This is a blog post written by Bolsover Cruise Club staff member Andy Cockayne relating to his forthcoming cruise;
This will be my second cruising experience but there is a big difference between this one and my first one… big in this case is measured in years; my first cruise was in July 1994, almost 20 years ago to the day when I take my second one!
The cruise departed Miami and the ship was the SS Norway operated by Norwegian Cruise Line; sadly this ship was decommissioned in 2006 and scrapped in 2008…
The itinerary included visits to St. Maarten, St. John, US Virgin Islands, St. Thomas and NCL’s private island Great Stirrup Cay.
What Has Changed?
So much has changed in the travel industry over the past 20 years and so as you would imagine the cruising industry has also seen colossal transformations.
In no particular order, here are what I believe will be the biggest changes;
Cruises have always been synonymous with good service and I do remember thinking that 20 years ago, the attentive Maître-de and waiters were exceptional.
In 2014, the Maître-de usually carries the title of Restaurant Manager and you will usually have your order taken by a senior waiter and the food delivered to you by an Assistant Waiter. You will also normally have a separate Wine Steward (or Sommelier) attending to your requirements.
In 1994 most nights (from vague recollection) were formal, which if I am honest I don’t think I would enjoy on my forthcoming cruise, in 2014, most cruises now operate a ‘two in seven’ with regard to formal evenings. The remaining 5 nights will be ‘elegant casual’ but still with a reasonable code, for example no shorts or trainers.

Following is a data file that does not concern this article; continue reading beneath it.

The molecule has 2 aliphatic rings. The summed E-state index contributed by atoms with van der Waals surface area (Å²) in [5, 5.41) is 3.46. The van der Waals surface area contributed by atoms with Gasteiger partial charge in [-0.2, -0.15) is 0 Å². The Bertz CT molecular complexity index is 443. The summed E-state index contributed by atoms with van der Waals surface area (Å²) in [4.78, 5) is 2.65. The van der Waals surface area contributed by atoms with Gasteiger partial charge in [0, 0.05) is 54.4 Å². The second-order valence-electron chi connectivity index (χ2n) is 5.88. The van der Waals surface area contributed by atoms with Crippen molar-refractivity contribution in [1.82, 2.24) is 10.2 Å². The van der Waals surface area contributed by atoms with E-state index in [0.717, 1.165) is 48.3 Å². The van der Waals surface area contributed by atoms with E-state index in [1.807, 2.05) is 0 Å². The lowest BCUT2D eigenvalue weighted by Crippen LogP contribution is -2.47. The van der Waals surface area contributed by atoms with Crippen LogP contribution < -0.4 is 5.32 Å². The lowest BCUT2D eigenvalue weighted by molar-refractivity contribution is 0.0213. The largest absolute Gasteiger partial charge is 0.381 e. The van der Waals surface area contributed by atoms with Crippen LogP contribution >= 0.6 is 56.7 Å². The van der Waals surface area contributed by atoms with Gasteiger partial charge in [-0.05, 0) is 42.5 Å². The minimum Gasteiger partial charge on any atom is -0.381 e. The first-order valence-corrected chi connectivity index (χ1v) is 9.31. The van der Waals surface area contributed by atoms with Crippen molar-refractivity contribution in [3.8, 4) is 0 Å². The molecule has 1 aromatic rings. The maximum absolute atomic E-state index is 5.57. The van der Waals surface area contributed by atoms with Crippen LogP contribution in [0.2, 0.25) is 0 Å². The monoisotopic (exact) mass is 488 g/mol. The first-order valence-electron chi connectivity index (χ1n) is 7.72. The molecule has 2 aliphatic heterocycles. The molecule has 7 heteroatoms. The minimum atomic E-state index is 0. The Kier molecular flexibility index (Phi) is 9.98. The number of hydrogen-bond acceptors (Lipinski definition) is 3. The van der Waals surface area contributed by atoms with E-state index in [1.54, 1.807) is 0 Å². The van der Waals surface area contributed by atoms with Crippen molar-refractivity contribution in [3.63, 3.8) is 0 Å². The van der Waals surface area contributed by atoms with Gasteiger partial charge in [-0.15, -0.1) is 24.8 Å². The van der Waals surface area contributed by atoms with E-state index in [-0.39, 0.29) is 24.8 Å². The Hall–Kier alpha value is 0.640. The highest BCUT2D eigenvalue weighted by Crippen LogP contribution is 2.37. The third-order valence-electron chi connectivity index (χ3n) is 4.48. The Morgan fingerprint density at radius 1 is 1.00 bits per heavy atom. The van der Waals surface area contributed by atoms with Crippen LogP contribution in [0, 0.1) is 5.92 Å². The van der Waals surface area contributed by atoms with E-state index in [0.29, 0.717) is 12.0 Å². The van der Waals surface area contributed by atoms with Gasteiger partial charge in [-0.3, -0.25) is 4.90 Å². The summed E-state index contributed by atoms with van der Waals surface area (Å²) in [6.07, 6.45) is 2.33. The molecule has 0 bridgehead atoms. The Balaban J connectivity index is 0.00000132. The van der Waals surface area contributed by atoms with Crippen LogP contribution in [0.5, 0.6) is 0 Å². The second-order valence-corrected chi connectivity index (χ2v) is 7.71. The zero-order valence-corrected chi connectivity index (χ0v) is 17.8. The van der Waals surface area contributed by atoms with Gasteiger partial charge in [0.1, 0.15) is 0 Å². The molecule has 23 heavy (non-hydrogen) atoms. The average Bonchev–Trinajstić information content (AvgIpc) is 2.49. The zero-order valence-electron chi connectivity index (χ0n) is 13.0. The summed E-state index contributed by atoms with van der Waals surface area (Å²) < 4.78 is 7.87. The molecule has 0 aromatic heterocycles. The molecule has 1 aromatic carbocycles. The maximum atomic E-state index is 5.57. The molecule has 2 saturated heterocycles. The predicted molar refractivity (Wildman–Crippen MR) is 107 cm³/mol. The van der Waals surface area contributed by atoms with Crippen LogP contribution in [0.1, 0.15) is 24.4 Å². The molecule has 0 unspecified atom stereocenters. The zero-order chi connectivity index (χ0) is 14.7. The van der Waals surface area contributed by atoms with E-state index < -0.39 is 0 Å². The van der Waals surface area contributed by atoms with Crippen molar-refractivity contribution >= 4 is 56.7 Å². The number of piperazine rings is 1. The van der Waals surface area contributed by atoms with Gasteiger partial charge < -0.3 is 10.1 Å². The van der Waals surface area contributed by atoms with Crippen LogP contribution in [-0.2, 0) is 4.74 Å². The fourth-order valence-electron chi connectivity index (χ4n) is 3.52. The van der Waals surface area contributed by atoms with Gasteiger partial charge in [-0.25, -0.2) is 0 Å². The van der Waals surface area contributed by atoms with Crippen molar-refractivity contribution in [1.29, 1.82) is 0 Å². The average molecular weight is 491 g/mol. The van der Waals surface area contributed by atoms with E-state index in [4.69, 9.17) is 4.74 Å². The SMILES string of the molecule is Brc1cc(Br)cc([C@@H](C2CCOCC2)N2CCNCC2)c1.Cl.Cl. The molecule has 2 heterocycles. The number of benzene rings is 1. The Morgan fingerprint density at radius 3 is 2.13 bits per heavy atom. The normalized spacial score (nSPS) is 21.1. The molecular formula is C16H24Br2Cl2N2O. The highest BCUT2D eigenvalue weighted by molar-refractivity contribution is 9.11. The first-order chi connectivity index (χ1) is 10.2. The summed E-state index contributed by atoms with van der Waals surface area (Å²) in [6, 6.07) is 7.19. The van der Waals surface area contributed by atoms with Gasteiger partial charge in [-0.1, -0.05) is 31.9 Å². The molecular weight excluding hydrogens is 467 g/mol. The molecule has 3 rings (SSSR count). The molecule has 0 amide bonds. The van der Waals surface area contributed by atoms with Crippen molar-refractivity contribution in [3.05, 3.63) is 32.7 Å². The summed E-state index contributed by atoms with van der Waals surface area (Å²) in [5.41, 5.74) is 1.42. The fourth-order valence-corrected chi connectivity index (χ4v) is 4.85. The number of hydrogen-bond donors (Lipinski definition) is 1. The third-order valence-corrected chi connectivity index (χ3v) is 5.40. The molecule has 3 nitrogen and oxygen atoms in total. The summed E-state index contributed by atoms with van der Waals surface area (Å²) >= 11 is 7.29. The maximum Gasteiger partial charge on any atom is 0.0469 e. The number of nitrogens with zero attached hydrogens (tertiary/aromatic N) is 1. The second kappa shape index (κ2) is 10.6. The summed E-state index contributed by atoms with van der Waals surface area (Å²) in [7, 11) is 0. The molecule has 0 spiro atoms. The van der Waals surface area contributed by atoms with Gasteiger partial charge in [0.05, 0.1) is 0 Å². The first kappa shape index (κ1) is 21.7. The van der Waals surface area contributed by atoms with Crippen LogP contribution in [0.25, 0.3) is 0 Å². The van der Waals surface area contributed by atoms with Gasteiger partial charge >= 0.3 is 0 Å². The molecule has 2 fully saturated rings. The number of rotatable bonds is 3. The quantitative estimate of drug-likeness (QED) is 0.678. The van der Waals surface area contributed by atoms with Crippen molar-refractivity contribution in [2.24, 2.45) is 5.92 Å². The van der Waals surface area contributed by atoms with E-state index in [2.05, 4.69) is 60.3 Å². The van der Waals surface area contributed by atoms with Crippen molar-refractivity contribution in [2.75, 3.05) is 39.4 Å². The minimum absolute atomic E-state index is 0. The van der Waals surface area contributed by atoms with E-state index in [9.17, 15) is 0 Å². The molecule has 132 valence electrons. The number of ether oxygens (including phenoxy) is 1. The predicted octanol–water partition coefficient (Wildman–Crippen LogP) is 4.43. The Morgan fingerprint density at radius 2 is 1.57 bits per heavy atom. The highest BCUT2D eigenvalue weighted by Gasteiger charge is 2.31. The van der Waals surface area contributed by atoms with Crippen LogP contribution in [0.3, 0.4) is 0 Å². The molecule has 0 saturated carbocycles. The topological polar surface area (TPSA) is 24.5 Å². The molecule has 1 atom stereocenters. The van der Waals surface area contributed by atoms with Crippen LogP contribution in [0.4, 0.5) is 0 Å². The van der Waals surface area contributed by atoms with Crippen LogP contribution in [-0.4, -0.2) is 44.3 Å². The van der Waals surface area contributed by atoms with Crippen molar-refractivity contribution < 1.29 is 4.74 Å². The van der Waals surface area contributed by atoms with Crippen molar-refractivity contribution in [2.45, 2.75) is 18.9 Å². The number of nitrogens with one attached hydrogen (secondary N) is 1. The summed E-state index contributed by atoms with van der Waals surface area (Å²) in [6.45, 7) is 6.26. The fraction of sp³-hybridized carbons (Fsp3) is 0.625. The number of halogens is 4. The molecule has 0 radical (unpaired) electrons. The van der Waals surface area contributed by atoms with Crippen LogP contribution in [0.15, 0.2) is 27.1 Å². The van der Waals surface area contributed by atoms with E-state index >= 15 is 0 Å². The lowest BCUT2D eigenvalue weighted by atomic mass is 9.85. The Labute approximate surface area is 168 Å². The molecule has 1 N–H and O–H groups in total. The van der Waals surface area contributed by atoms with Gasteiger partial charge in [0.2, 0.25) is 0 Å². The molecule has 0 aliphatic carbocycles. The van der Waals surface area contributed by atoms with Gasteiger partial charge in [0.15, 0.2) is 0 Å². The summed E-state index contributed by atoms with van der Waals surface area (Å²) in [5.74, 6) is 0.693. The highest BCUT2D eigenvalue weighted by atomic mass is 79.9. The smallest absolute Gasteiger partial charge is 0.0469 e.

Things To Do On Board
In 1994 I was cruising the Caribbean and so unless it was a ‘shore day’ I simply soaked up the Caribbean sun by the pool. In 2014, there are a multitude of different activities on ‘sea days’ for both adults and children alike.
My cruise in July only has a couple of ‘sea days’ so I will no doubt enjoy soaking up the Mediterranean sun, however, my wife is keen to visit the spa and my daughter equally excited by the fantastic children’s clubs that are now offered.
Every evening on the SS Norway we were seated at the same table, sat with the same people. Everyone was friendly and an enjoyable time was had, however, this would not suit everyone and in recent years a lot of cruise lines have adopted the ‘anytime dining’ concept.
P&O Cruises call it ‘Freedom Dining’ which is basically where you arrive at the restaurant at whatever time suits you, if a table isn’t available then you will be given a pager and encouraged to visit one of the bars for a pre-dinner drink. You will then be ‘paged’ when a table becomes free.